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"This book is a fun and enlightening experience for all readers! It is a wonderful and clear representation of how the world of a child with Autism can be different but also understandable. What an amazing perspective!" Staci Kapla Special Education Teacher specializing in Autism Spectrum Disorders
"What a refreshing way to look at Autism. As an educator/counselor, it truly touches the heart and allows the reader to explore life with the main character. Thank you for sharing; I absolutely loved it!" Janeen Scaringelli High School Counselor
"I like how the imaginings are followed by the images of what people in our world see. I do know the visions in the heads of children with autism are remarkable indeed. I had not ever envisioned those for myself as you did in the book. I think this is a wonderful book." Phyllis Stout Instructional Support Coordinator
"In My Mind, the World through the Eyes of Autism is a well-written book which opens the readers mind to the world of autism. Autism is a mystical condition; this book gave me insight into what we merely see on the surface when dealing with people diagnosed with autism. Through this picture book, I was able to connect with what lies beneath the observable characteristics. I really enjoyed the book and have encouraged others to read it as well." Renee Blackford District Special Ed Facilitator
Something About Me and My Book:
Author of In My Mind: The World through the Eyes of Autism", an endearing tale about how a child with autism sees the world... and how the world sees him.
Adonya Wong attended Suffield University in Twin Falls, Idaho where she received a Bachelor’s of Arts in Business Administration.
She began writing short stories and poems at a young age and finds she writes her best through the inspiration of her loved ones. In My Mind: The World through the Eyes of Autism (Tate Publishing, 2009) is her first book. It was pre-released in October and was released worldwide on January 6, 2009. It was inspired by her son, Nicholas, who has autism.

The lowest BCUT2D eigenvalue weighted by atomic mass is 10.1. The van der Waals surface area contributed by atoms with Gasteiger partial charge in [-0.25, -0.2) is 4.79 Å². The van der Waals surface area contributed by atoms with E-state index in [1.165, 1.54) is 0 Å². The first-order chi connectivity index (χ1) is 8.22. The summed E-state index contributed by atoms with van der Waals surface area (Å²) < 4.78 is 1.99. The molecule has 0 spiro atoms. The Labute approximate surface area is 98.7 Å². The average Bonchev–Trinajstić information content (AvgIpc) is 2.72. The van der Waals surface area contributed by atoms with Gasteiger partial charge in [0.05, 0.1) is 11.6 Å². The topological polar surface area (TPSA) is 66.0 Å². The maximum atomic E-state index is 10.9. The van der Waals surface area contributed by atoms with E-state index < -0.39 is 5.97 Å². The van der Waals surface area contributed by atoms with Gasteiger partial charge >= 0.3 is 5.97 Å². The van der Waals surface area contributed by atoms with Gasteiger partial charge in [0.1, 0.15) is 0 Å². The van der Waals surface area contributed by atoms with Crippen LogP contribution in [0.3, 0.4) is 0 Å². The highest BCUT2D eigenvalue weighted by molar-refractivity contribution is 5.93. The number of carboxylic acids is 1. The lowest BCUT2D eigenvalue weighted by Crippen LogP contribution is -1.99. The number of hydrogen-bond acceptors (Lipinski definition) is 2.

In My Mind is a full-color book depicting the world as seen through the eyes of a young boy with autism—a world no one else can see. From exciting adventures to silly games and conversations with friends, look closely and see how a child with autism sees the world… and, in turn, how the world often sees a child with autism.
Adonya’s primary motivation for writing such a book stemmed from the most basic recognition that there was a scarcity of literature directed to and written for children with autism and their families.
Though the book is meant for children, it also poignantly reaches adults, inspiring them to examine their own preconceptions about people with developmental and other disabilities. The book teaches both children and adults to see the world through the eyes of others who may be different than they are, eliciting compassion, tolerance and patience from the reader.
When she is not writing, she homeschools her son and heads the Tulsa-based nonprofit which she founded, M.O.C.H.A. – Mothers of Color for Holistic Alternatives.
Adonya lives in northeastern Oklahoma with her family where she enjoys spending time with her family and friends, traveling, watching classic movies, and curling up with a good book.
A portion of the author’s proceeds benefit Autism Center of Tulsa.
Ohh you met Chaun that's great. Yes, especially because it was pouring down rain and you know women and their hair...LOL. My church family was there, my family and friends. Eat before you go because you won't have a moment to yourself. You will be fine....I'm excited for you...Good Luck
I'm not sure you qualify but you should look into it. The link doesn't work but you may be able to google award name.
Schneider Family Book Award
Given to honor an author or illustrator for a book that embodies an artistic expression of the disability experience.
Looking Out for Sarah (Charlesbridge) written and illustrated by Glenna Lang
A Mango Shaped Space (Little) by Wendy Mass
Things Not Seen (Philomel) by Andrew Clements
I know it isn't my fault. I didn't cause my son's autism, but that doesn't stop me from, occasionally, feeling a bit guilty.
In order to heal myself on this road to recovery and since I'm more prone to be online than not, I decided to start journaling. I've bypassed the paper journal and pen, and opted for the instant gratifying online version better known as blogging.
We are all united through autism. Sharing our… Continue